When we first began our foray into socialist Russia in the beginning of the semester, I was interested to see how socialist ideologies would come to be adapted within different cultural frameworks. The similarities are quite striking, particularly with the ways in which the production of musics, across the broad, are often influenced by Western artistic aesthetics and ideologies (to return again to the concept of the imaginary West). The differences are just as fascinating, particularly in the very ways that these Western aesthetics are adapted into local traditions to form such varying forms of new musics.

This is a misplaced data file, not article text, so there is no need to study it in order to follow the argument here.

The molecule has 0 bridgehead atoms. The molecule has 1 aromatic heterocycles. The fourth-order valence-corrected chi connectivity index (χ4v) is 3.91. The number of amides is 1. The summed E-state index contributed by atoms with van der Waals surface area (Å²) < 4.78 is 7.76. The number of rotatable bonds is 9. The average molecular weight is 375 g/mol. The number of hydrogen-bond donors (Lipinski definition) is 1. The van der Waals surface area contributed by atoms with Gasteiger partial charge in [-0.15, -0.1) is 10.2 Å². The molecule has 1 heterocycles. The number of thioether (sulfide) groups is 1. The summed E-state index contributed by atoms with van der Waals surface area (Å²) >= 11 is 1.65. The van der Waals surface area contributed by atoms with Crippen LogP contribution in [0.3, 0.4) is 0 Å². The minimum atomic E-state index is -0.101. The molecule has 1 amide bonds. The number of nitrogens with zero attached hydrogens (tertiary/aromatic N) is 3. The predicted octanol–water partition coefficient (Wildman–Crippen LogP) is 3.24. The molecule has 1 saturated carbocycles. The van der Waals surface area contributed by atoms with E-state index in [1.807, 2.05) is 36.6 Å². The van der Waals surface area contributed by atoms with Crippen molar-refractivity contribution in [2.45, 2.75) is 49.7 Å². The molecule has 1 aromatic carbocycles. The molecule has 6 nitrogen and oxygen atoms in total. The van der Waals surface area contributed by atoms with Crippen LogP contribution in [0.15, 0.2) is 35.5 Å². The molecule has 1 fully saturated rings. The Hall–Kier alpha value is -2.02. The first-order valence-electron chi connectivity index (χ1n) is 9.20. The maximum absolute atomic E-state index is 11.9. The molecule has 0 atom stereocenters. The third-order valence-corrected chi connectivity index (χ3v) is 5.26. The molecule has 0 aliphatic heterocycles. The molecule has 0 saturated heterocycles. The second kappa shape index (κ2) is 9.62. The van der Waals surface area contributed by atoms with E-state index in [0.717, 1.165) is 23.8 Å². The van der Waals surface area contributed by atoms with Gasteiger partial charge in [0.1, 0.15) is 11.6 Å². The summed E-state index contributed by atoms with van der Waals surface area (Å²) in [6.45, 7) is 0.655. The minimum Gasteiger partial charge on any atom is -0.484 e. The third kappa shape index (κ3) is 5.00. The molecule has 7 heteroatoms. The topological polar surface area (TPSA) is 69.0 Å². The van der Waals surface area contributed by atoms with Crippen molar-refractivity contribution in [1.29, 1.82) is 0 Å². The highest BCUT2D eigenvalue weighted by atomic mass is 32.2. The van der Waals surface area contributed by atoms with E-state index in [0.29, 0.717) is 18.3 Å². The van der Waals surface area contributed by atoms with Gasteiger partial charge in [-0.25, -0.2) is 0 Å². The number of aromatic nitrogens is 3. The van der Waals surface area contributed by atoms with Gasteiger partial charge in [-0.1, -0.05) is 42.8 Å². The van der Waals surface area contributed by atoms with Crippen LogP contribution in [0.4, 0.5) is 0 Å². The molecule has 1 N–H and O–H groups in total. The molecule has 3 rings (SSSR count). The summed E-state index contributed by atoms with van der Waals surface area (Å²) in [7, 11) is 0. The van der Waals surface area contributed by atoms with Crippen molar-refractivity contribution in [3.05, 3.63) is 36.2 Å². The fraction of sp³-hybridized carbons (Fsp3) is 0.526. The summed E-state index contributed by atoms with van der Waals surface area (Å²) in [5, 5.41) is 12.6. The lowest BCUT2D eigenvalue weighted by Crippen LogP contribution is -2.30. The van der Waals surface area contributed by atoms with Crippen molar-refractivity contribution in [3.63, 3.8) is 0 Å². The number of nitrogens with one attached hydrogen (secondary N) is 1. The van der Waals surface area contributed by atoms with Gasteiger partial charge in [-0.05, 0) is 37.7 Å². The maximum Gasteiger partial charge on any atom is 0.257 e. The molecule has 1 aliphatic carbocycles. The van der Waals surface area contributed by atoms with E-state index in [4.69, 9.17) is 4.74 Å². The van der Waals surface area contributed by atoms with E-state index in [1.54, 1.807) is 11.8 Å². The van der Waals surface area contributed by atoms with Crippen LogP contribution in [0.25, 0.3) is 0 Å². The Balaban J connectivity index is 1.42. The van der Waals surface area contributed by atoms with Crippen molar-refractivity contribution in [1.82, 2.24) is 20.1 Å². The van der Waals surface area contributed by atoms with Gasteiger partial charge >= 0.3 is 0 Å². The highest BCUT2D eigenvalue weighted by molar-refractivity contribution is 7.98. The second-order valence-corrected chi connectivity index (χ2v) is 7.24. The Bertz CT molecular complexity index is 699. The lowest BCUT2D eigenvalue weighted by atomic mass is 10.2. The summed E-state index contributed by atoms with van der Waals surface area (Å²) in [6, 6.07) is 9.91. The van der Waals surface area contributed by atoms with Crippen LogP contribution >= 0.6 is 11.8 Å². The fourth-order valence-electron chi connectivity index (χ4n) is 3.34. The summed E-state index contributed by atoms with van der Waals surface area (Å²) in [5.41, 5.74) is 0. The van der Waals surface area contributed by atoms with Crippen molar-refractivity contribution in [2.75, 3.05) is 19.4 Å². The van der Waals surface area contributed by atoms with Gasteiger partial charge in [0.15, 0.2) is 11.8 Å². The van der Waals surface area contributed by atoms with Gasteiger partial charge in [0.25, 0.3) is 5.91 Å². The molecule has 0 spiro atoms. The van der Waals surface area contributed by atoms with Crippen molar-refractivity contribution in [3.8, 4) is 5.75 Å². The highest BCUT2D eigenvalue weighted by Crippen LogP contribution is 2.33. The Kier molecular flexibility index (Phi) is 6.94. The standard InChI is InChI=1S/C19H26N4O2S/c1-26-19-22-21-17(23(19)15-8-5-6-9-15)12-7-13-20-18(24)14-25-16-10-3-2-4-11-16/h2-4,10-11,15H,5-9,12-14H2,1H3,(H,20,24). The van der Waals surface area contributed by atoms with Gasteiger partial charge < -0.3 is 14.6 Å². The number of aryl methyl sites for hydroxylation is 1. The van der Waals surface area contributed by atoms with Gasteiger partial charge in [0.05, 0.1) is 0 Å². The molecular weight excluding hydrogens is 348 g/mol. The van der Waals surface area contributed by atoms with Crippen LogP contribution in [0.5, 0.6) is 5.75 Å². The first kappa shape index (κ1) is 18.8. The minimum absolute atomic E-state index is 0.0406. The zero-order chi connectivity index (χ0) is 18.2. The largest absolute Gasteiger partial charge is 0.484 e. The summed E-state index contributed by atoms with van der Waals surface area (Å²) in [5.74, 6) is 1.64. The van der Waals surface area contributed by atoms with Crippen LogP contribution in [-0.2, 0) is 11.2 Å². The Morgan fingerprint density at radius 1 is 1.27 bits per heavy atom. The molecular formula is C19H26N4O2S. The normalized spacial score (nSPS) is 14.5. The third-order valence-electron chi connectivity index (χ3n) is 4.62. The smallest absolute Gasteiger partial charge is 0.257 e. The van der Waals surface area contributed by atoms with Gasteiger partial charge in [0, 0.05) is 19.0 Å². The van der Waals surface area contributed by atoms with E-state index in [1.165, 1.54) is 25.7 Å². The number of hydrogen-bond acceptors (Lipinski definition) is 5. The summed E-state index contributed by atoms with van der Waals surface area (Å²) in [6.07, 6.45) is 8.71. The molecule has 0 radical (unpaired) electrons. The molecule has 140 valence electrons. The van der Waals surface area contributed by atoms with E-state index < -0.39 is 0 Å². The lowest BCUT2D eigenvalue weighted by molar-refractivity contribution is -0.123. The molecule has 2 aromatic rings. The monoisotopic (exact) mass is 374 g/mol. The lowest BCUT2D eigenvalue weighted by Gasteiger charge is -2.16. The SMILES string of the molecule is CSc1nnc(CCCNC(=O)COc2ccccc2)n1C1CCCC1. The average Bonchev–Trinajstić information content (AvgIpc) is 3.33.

This week the influence that Soviet artistic policy had on the Cuban administration seemed very clear. The creation of musical unions in order to standardize practice was a familiar tactic, as was the establishment of community centers of culture which were reminiscent of the orchestras and opera houses we looked at earlier in the semester. As one might expect, some of the same problems that plagued the soviets persisted in Cuba, in particular the struggle to form a national music that was both appealing to the listeners as well as correct in its message. I find it interesting that in each of the cases we have studied, regardless of size, the country has contained a multitude of identities both racial and ethnic that had to be homogenized into a new unified society. I suppose it would be the case in nearly any country, especially those affected by colonialism, however given the size of Cuba these tensions chafe against each other with little room to breathe. I look forward to seeing how religion exacerbates this problem next week, especially given the fact that socialism is founded on a atheist model (so far as I know).